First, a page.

Statutory Authority: Code of Ala. 1975, §22-50-11.

History: New Rule: Filed November 19, 2003; effective December 24, 2003.

580-3-24-.05 Conduct Competencies/Knowledge.

(1) The interpreter must demonstrate knowledge of personal safety issues, including an understanding of at-risk conduct and personal boundaries as it they apply ies to mental health interpreting work and an awareness of de-escalation techniques and universal precautions.

(2) The interpreter must demonstrate professional boundaries and judgment particularly in professional collaboration through pre- and post-conferencing.

(3) The interpreter must demonstrate the ability to assess effectiveness of communication.

(a) The interpreter must demonstrate the ability to appropriately match the interpreting method with the client and the setting and must understand the impact of emotionally charged language.

(b) The interpreter must demonstrate the ability to discuss unusual or changed word or sign selection.

(c) The interpreter must demonstrate the ability to discuss linguistic dysfluency or any marked change in linguistic fluency within a psycholinguistic context.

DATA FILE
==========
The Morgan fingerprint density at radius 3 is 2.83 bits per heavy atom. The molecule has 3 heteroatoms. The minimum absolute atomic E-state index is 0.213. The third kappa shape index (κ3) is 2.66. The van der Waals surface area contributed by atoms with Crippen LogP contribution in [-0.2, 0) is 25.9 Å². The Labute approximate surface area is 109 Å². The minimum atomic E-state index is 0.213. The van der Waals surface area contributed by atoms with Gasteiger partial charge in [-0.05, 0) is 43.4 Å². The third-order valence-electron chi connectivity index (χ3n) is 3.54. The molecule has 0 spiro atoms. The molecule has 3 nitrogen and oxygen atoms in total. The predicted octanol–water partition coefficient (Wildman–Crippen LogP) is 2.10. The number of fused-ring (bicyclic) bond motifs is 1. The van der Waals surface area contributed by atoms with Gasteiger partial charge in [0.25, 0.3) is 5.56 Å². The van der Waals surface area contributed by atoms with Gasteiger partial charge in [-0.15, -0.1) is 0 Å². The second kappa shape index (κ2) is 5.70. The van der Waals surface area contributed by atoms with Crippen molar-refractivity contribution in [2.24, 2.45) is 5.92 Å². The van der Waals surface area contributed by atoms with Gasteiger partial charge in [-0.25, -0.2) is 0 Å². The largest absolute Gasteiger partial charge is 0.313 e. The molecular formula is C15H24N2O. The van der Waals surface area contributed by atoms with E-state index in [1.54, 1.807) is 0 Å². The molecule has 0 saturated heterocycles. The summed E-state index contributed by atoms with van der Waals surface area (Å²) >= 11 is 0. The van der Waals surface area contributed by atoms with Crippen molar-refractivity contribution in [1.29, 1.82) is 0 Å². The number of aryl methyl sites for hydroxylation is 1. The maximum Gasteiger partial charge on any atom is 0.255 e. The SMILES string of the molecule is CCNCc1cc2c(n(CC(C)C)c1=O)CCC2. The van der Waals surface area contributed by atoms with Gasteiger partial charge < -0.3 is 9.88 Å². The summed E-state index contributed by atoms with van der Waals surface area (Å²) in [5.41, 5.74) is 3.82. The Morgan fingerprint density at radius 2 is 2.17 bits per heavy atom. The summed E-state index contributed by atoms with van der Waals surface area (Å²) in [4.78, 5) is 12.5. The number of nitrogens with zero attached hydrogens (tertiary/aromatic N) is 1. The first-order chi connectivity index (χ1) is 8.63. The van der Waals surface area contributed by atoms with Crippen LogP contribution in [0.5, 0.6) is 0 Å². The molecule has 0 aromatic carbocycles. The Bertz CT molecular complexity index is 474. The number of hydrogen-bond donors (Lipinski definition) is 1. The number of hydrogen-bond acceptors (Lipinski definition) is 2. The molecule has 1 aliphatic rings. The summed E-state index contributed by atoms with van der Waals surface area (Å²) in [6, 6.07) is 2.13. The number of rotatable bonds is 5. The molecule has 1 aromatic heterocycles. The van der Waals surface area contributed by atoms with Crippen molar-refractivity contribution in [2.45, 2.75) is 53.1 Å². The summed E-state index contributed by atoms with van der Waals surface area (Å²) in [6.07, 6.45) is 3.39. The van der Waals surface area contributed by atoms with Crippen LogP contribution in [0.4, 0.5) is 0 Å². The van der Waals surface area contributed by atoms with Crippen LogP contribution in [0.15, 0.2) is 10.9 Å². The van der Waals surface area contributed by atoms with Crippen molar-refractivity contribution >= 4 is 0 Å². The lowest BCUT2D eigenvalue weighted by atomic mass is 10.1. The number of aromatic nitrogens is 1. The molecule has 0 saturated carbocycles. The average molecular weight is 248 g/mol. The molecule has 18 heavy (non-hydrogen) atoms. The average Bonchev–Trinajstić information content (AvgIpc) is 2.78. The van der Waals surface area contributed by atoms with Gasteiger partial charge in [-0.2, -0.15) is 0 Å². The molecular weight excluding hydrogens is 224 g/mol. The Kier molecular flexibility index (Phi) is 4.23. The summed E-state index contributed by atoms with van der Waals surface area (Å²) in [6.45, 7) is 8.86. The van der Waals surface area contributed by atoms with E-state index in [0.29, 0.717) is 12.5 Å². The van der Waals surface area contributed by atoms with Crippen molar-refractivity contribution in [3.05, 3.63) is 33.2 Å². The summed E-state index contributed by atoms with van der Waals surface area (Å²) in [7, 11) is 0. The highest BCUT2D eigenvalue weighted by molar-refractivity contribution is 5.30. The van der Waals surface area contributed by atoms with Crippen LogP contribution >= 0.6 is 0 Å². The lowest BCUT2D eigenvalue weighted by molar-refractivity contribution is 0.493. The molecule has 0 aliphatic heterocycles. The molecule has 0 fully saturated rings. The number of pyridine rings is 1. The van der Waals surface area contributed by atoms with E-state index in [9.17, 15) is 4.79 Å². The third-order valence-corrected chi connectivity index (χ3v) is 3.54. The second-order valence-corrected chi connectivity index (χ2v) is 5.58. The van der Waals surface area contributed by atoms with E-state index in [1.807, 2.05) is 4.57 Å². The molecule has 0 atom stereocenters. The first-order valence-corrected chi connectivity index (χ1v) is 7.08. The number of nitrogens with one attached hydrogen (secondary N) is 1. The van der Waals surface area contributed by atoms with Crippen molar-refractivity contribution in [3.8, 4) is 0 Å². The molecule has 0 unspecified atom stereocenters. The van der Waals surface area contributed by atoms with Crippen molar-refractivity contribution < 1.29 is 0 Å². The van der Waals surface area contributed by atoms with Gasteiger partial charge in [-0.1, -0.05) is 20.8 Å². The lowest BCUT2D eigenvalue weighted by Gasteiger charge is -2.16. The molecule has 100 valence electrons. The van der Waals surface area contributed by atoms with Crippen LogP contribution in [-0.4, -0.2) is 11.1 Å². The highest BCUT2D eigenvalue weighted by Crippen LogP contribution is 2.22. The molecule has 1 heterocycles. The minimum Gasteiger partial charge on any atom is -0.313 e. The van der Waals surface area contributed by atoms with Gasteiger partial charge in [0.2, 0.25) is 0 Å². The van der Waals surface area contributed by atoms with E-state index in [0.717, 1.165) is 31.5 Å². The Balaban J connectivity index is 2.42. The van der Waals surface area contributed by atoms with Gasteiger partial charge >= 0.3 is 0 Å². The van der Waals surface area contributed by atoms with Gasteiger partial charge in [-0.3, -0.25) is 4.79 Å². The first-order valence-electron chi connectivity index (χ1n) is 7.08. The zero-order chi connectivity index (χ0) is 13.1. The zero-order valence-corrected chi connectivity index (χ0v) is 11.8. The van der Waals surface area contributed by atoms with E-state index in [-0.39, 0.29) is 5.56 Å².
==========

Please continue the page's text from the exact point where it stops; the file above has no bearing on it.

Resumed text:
1. The interpreter must demonstrate ability to convey information without alteration, emotional language without escalation, and ambiguous or emotionless language.

2. The interpreter must demonstrate ability to isolate peculiar features of eccentric or dysfluent language use.

(4) The interpreter must demonstrate ability to read client case documentation and record appropriate documentation of linguistic significance.

(a) The interpreter must demonstrate knowledge of confidentiality as defined by state and federal law.

(b) The interpreter must understand the difference between personal records and records shared with other interpreters and other professionals. They must understand the ramifications of keeping personal records, and must demonstrate knowledge of what records may and may not be kept pertaining to consumers.

(5) The interpreter must be aware of personal mental health issues and maintaining their personal mental health.

(a) The interpreter must understand how personal issues may impact the interpreting process.

(b) The interpreter must be aware of counter-transference in the interpreter and must be familiar with transference to the clinician or to the interpreter.

Author: DMH/MR Office of Deaf Services

Statutory Authority: Code of Ala. 1975, §22-50-11.

History: New Rule: Filed November 19, 2003; effective December 24, 2003.

580-3-24-.06 Training And Certification Of Qualified Mental Health Interpreters.

(1) An interpreter desiring recognition as a qualified mental health interpreter must accumulate a minimum of 40 clock hours of training in the content areas enumerated in sections 580-3-24 -.01 through 580-3-24-.05.

(a) The Office of Deaf Services will offer training to meet the requirements of this rule no less than once per calendar year.